Thursday, April 14, 2005
I'm pleased to announce the formation of a new award to honor service in the intercollegiate debate community. Starting in the spring of 2006, the University of Wyoming Debate Team will sponsor the Solidarity in Debate awards. These awards (two or three of them each year, depending on the number and quality of nominations) will be presented each year to individuals (coaches, directors, debaters, alumni, etc.) who have done significant things to help economically disadvantaged people succeed in debate.
I am honored to report that the following people have volunteered to serve on the inaugural awards committee:
-Gina Lane, Director of Forensics, William Jewell College
-Ed Lee, outgoing Director of Forensics, University of Alabama
-Emily Cram, 2005-06 parliamentary debate coach, University of Wyoming
-Joe Bellon, Director of Forensics, Georgia State University
-and of course, me
Who might qualify for Solidarity in Debate awards? Some initial thoughts:
- Directors who aggressively recruit and find sources of financial support for poor and working-class debaters;
- Coaches, debaters, or directors who operate low-cost summer institutes or debate cooperatives;
- Scholars and activists in the debate community whose scholarly research and/or political advocacy significantly advances understanding and amelioration of poverty;
- Debaters or coaches who make economic access issues a significant part of their argumentative work;
- Alumni, directors, coaches or debaters who help resource-challenged programs stay alive, or resource-challenged debaters keep debating.
But this list should NOT be seen as exhaustive! Indeed, the process of award selection, and criteria for these awards, will be shaped by the nominations received, meaning those doing the nominating (you in the debate community) can help define what economic solidarity means by nominating people you believe are worthy of the awards.
Beginning this September, I will periodically issue calls for nominations. The awards will be decided by March of every debate season, and I will personally fund the (inexpensive) trophies and deliver the awards to the recipients (donations to that end are certainly welcome). The winners will be announced publicly on intercollegiate debate list-serves and (with the permission of relevant governing bodies) at national tournament awards ceremonies. Winners' names will also be forwarded to administrators, news organizations, and campus public relations officers.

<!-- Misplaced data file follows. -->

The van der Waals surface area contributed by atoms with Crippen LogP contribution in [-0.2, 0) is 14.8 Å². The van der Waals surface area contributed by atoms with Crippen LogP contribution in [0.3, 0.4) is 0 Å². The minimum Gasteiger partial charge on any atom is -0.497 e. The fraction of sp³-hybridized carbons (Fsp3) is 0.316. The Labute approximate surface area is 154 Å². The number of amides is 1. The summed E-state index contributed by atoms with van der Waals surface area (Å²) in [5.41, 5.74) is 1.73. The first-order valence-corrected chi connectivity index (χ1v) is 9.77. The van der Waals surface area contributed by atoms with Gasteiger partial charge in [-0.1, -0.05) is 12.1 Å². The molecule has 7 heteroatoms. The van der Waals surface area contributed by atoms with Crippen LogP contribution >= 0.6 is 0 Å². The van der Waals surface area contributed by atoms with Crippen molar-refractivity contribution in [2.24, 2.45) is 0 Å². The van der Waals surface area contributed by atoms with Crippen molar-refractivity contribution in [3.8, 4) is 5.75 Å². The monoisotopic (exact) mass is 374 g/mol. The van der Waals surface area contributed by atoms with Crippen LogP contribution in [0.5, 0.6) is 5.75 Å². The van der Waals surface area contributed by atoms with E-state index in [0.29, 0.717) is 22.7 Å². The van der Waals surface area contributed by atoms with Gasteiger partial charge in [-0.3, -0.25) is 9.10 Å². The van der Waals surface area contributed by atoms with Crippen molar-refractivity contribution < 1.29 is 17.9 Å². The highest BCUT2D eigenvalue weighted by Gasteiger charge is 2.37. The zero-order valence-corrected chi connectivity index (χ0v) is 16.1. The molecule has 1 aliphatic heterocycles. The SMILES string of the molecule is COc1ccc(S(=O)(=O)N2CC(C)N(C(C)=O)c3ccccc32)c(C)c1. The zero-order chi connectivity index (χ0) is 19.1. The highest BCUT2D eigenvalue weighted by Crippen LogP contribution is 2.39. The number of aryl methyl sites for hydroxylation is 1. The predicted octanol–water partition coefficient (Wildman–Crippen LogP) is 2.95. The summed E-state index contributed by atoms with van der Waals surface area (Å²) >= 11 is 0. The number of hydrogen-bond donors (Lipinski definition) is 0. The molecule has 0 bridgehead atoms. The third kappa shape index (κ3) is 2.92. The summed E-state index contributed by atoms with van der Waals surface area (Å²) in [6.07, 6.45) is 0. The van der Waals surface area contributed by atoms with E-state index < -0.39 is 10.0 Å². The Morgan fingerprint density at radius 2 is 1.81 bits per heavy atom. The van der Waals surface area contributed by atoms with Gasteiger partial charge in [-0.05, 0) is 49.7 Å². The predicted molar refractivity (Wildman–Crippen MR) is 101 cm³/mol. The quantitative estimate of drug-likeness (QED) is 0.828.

Please feel free to forward this announcement to any of the many intercollegiate debate listserves or organizations. Any questions or suggestions about the philosophy and process of the Solidarity in Debate awards may be directed to me, via one of my many email accounts.
University of Wyoming
Thursday, April 07, 2005
This is reprinted from my MA thesis, and I'm posting it mostly as a gesture of solidarity with Emily, who will have some personal things to say about her own encounters with "identity activists" when she finishes a long post over at Fiercely Feminist.
Identity-based radical politics argues that the best way to fight systemic injustice is through organized resistance by those groups most clearly marginalized within the system. These same proponents, however, reject class as a ground for identity because it seems to "erase" other identities—race, gender, sexual orientation—which they see as more victimized by the system. In turn, they view class affiliation as ineffective as a basis for political organization. In a recent issue of New Left Review, Michael Lind writes: "At the end of the twentieth century we now have enough examples of democratic regimes to know that parties based on class affiliation rather than other aspects of identity—regional, ethnic, linguistic, religious—are the exception rather than the rule" (99). Lind concludes that this fact delegitimizes Marxism:
In many democracies, then, class alignments are fairly weak, compared to
‘primordial’ ties, particularly where there are deep and enduring cleavages
among sub-national communities defined by race, religion, region or other
non-economic factors. Marxists may wish that most democratic party systems were
organized around debates over the means of production, but they are not, and it
simply will not do to dismiss all of the non-economic concerns of real voters in
real democracies as trivial diversions by "bourgeois" parties—particularly given
the fact that many of the intellectuals and activists of "proletarian" leftist
parties are so seldom proletarians themselves. Confronted with the fact that the
majority in most democracies, including a majority of the working class, rejects
radical leftism, middle-class leftists often console themselves with the thought
that the "people" have been brainwashed by "the capitalists" or "the interests."
Of course, if the people are really so stupid and vulnerable to propaganda one
must wonder whether they are capable of self-government at all. (99)
One sees in Lind’s argument many of the metaphysical assumptions that characterize an identity-based retreat from socialist politics: the "primordial" nature of these other identities, the inevitability of capitalism, and the tacit denial of the role of establishment rhetoric in erasing class-consciousness.
Moreover, Lind’s dismissal of Marxism contains an implicit (and undocumented) argument that most Marxists are not really "working class" but rather bourgeois academics. Solidarity activist Justin Schwartz concludes from his own political experience that nearly "all socialist theorists and leaders have been middle class, as are almost all socialists in the U.S. today." He adds: "try talking to workers about socialism" (40-1). Proponents of identity politics believe that anti-oppression movements must abandon both class and socialism: class because people do not recognize it the way they recognize their racial, ethnic, spiritual, or sexual identities; socialism because it offers only an economic structure, and does not proceed from the metaphysics of identity and difference.